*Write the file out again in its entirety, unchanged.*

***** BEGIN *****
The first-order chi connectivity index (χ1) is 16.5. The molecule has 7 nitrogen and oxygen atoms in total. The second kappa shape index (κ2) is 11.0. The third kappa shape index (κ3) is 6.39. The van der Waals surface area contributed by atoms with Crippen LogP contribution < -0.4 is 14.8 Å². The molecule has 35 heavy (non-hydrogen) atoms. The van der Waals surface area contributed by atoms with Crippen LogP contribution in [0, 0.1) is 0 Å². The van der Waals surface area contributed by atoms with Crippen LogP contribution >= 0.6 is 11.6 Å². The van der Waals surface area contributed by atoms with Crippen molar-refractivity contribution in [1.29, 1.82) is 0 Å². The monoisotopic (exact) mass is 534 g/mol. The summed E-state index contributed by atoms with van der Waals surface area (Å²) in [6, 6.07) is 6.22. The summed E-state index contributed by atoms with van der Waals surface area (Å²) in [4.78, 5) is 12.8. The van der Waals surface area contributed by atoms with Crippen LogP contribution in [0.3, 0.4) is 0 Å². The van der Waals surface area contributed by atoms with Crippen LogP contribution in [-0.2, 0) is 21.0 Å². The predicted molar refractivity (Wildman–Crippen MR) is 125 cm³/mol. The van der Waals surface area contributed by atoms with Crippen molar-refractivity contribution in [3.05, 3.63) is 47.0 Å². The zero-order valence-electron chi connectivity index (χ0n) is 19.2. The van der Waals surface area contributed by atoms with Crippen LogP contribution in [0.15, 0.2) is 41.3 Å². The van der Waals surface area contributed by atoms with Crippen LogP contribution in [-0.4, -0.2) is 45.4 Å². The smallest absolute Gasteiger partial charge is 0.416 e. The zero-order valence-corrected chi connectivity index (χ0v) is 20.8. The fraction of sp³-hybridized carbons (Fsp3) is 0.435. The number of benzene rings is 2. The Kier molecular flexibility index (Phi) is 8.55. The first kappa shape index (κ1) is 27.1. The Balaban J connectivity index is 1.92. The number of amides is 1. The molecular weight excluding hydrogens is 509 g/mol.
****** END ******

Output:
The first-order chi connectivity index (χ1) is 16.5. The molecule has 7 nitrogen and oxygen atoms in total. The second kappa shape index (κ2) is 11.0. The third kappa shape index (κ3) is 6.39. The van der Waals surface area contributed by atoms with Crippen LogP contribution < -0.4 is 14.8 Å². The molecule has 35 heavy (non-hydrogen) atoms. The van der Waals surface area contributed by atoms with Crippen LogP contribution in [0, 0.1) is 0 Å². The van der Waals surface area contributed by atoms with Crippen LogP contribution >= 0.6 is 11.6 Å². The van der Waals surface area contributed by atoms with Crippen molar-refractivity contribution in [1.29, 1.82) is 0 Å². The monoisotopic (exact) mass is 534 g/mol. The summed E-state index contributed by atoms with van der Waals surface area (Å²) in [6, 6.07) is 6.22. The summed E-state index contributed by atoms with van der Waals surface area (Å²) in [4.78, 5) is 12.8. The van der Waals surface area contributed by atoms with Crippen LogP contribution in [0.3, 0.4) is 0 Å². The van der Waals surface area contributed by atoms with Crippen LogP contribution in [-0.2, 0) is 21.0 Å². The predicted molar refractivity (Wildman–Crippen MR) is 125 cm³/mol. The van der Waals surface area contributed by atoms with Crippen molar-refractivity contribution in [3.05, 3.63) is 47.0 Å². The zero-order valence-electron chi connectivity index (χ0n) is 19.2. The van der Waals surface area contributed by atoms with Crippen LogP contribution in [0.15, 0.2) is 41.3 Å². The van der Waals surface area contributed by atoms with Crippen LogP contribution in [-0.4, -0.2) is 45.4 Å². The smallest absolute Gasteiger partial charge is 0.416 e. The zero-order valence-corrected chi connectivity index (χ0v) is 20.8. The fraction of sp³-hybridized carbons (Fsp3) is 0.435. The number of benzene rings is 2. The Kier molecular flexibility index (Phi) is 8.55. The first kappa shape index (κ1) is 27.1. The Balaban J connectivity index is 1.92. The number of amides is 1. The molecular weight excluding hydrogens is 509 g/mol.